Yesterday, I wrote about U.S. exposure —or the broad lack of U.S. exposure—to Spanish sovereign debt.
(I picked up on Tracy Alloway's piece in the Financial Times Alphaville blog, which commented on a new report out from Goldman Sachs , regarding the national distribution of eurozone debt among investors.)
From my piece yesterday: "According to the Goldman report: 'US holdings of Spanish debt securities were particularly small, accounting only for about $26 billion or 2.5 percent of all foreign holdings.' To put that number in perspective, 'That’s about a tenth of France’s holdings, which stood at 24.5 percent or $252 billion.' Calculated by GDP, the French economy is only about 20 percent as large as the U.S. economy. So that means, on a GDP basis, France has invested in Spanish debt at a rate fifty times higher than the U.S."
So we know that U.S. holdings of Spanish sovereign debt are rather small.
Today we ask why.
If you had to speculate about reason for the limited exposure of U.S., you could do worse than to select the following: Bank capital reserve requirements.
"Banks in euro zone countries have not been required to hold back any capital as a hedge against bonds issued by the governments of euro zone nations."
And then, in reference to what happened next:
"But reality has intervened. First Greece, then Ireland, received massive bailout packages. The danger of imminent sovereign default was real. The notion that such instruments could be treated as 'risk-free' proved to be a fantasy."
"'Risk Free' may have been a lovely idea. Like a world without war. Or the dissolution of national borders, as a grand utopian marketplace sprung forth from the soil that had hosted some the 20th Century's worst nightmares."
"The language may seem abstract—but the results were very concrete."
I went on to quote a research paper, written for the European Parliament, by Achim Kassow of the German Commerzbank: "The fixed risk weight of zero percent ... has, in our view, played a direct role in the excessive build up of low-quality sovereign debt in bank portfolios as well as of high levels of debt in certain sovereigns."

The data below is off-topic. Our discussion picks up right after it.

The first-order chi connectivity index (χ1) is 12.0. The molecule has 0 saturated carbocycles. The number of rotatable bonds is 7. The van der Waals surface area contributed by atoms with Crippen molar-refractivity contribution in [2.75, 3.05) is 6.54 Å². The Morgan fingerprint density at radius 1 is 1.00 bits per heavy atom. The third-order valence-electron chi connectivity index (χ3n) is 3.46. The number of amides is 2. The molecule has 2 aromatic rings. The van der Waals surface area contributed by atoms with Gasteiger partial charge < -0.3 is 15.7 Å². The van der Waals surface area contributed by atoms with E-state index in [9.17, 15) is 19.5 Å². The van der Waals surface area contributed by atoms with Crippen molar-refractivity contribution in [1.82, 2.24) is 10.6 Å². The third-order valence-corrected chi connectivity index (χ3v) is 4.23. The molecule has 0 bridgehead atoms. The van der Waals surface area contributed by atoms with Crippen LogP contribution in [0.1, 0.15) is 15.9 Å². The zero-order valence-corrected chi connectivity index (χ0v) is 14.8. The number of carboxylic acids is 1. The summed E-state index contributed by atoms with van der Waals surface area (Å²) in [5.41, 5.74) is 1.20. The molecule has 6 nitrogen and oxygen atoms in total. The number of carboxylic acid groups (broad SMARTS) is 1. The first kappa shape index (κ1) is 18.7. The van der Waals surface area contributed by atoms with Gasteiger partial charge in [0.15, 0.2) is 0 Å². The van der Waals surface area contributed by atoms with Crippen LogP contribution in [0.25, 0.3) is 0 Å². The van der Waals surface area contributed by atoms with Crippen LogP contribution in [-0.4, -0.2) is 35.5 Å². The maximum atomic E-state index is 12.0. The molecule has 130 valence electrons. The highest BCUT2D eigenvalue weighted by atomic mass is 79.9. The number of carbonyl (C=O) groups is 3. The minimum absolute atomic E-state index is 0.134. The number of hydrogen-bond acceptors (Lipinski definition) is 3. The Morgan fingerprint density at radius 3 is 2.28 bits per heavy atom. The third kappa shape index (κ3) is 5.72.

And, from Graham Bishop, a former investment banker, now a consultant to the European Union: "Is it right that the regulatory framework governing all types of financial institution in the EU should continue with the fiction that debts of EU-penalized governments are risk- free?"
And so on.
The Goldman report goes on to say "We find that—anecdotally, at least—non-European investors often have the most pessimistic views with regards to the prospects for the peripheral economies."
Perhaps the source of that anecdotal pessimism is simply this: The reality of risk weighted return—net of reserve requirements.
I wrote a brief, simplified example of this phenomenonlast month, as the storm clouds began to gather in Europe
I wrote then: "Classifying a bond with a 'zero risk' weighting means that a bank doesn't have to set aside additional capital when holding a bond. As you might imagine, setting aside capital effectively decreases the rate of return on asset."
"For example, imagine that you own a total $200,000 worth of bonds.
Now imagine that half the bonds you own are issued by Country A, and half the bonds you own are issued by Country B. In this example, let's say you own equal amounts of both bonds: $100,000 worth of Country A's bonds, and $100,000 worth of Country B's bonds. Both bonds pay an identical five percent interest. If you had to set aside a 20 percent capital cushion for bond B but not for bond A, you'd only be earning five percent interest on $80,000 in principal—which would dramatically lower your yield on Bond B."
Former Speaker of the House Tip O'Neil is best remembered for his droll observation that all politics is local.
All regulation is local as well.
Even in a globalized world—where investors are chasing yield across the planet.
If you're the person charged with making investment decisions for a fixed income portfolio, you only care about the rules and constraints within your own regulatory jurisdiction.
Talking heads can discuss the theoretical implications of globalization ad nauseum.
But back in the real world, bankers only care about effective yield—and risk.
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